New Zealand a Noah's Ark for Conserving Bizarre Birds

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Once the animals are safely established, they must be monitored. Scientists keep careful statistics on the abundance, survival, and reproduction of a population to determine whether they can sustain themselves.

In New Zealand, there are issues beyond the typical scientific concerns to address. The Tangata Whenua—the Maori tribes with traditional connections to the area—must be consulted. And since the animals are so unusual, so too are the challenges.

"The kakapo are particularly vulnerable to predators, because they are flightless, smelly, and attempt to a avoid predators by sitting still," Graeme Elliot, a scientist on the National Kakapo Team at the New Zealand Department of Conservation, said. "Worse yet, they breed only when the rimu tree goes into fruit—an event that occurs, on average, every 23 to 25 years."

In addition, female kakapos don't start breeding until they are 9 to 11 years old. (See Sidebar)

Sometimes, even if conditions seem exactly right, the project still ends in heartbreak.

After exhaustive planning and preparation, the hihi bird was reintroduced to Mokaia Island in 1994. Despite intensive management and supplemental feeding, the population languished. Many birds died, and eventually the surviving ones were translocated elsewhere. A fungal disease that was particularly virulent on Mokaia Island was eventually identified as a major source of mortality.

Saving Species, One Population at a Time

Thankfully, New Zealand's efforts to save its endangered bird species are largely qualified success stories.

In 1980, due to habitat destruction and predation, only five black robins remained in the entire world. Worse yet, only one was a breeding female. Today the black robin population exceeds 250 birds. The takahe, once thought extinct, now has a population of 120 birds.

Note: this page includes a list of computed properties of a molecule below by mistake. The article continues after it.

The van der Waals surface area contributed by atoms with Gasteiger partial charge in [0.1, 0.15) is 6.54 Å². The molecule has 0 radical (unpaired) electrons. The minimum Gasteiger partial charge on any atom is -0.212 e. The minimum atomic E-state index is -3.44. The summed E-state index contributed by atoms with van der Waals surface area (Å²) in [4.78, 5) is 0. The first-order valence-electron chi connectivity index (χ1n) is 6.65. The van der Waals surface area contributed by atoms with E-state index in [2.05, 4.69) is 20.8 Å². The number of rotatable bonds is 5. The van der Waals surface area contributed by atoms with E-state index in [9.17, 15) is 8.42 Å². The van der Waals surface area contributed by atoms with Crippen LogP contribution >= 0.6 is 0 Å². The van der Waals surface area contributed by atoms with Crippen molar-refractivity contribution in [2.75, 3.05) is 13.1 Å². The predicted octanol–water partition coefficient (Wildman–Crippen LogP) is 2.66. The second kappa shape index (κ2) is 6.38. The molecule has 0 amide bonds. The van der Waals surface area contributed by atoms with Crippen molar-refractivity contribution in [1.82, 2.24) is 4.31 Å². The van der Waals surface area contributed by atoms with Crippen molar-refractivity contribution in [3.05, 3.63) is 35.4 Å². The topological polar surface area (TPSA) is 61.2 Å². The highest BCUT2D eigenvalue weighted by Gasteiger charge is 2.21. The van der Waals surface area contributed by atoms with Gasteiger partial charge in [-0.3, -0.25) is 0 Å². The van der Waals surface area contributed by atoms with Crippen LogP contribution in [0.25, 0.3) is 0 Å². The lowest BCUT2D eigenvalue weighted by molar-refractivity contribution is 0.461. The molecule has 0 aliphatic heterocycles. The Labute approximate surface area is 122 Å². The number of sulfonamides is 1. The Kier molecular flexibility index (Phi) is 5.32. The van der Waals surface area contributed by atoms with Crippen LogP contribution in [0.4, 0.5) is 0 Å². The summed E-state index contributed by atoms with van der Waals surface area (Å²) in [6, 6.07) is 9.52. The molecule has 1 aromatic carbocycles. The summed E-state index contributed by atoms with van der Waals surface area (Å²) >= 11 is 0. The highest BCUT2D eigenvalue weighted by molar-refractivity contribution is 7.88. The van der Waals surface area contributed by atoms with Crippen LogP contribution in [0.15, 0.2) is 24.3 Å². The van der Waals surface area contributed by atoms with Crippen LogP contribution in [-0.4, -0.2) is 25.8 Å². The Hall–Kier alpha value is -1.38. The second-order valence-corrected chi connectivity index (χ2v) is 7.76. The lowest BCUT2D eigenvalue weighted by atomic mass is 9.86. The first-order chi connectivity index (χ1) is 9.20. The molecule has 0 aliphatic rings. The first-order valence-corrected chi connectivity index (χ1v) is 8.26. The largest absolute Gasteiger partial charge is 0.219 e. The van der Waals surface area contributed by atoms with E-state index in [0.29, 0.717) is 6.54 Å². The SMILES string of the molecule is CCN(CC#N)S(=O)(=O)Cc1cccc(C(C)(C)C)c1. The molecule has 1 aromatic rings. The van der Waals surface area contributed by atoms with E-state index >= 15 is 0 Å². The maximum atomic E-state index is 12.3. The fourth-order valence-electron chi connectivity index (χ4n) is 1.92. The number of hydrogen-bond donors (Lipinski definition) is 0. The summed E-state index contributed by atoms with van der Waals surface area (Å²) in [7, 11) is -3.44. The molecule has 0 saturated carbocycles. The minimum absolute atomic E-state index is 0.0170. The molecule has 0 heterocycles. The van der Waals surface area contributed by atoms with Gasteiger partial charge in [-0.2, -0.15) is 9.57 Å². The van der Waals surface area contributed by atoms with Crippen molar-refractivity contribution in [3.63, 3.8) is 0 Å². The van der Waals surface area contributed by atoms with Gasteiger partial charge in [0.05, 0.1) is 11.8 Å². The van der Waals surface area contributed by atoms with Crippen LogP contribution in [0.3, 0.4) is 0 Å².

The saddleback, a black wattlebird with a tan saddle of feathers on its back and a pendulous orange wattle at the base of its bill, has been translocated 27 times since 1925 and now inhabits approximately 16 islands. The bird—once on the very edge of extinction—is now on the lowest, safest rung of the international Red List of endangered species, and is considered a stabilized population.

The flightless, smelly kakapo, once all but extinct, has been nurtured and rebounded to become a thriving population of 83. Each bird has been named: Richard Henry is the grand old male who likes to be tickled under the chin. Sinbad is a fastidious bird with unusually tidy eating habits. Felix is named after a brand of cat food, which is what it would have been if it had been left on Stewart Island. Zephyr, the most productive female, seems to have a thing for Felix, who is the father of five of the female's chicks.

As successes mount, New Zealand's conservationists are starting to reintroduce their charges to New Zealand's mainland. The obstacles are substantial.

"Dispersal is the main one," said Colin Miskelly, a technical support manager at the New Zealand Department of Conservation. "Also restrictions on predator control methods due to multiple land uses and legislative constraints."

In several areas, high-tech fences have been erected and special dogs and ferrets have been used to clear predators out.

In the next few weeks, saddlebacks will be released in Boundary Stream Scenic Reserve on the eastern edge of the Maungaharuru range on the North Island of the New Zealand mainland.

"This will be the first attempt for some time to bring a Red-Listed species back to an unfenced mainland area," Armstrong said.

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For more New Zealand and endangered-bird stories, scroll to bottom.

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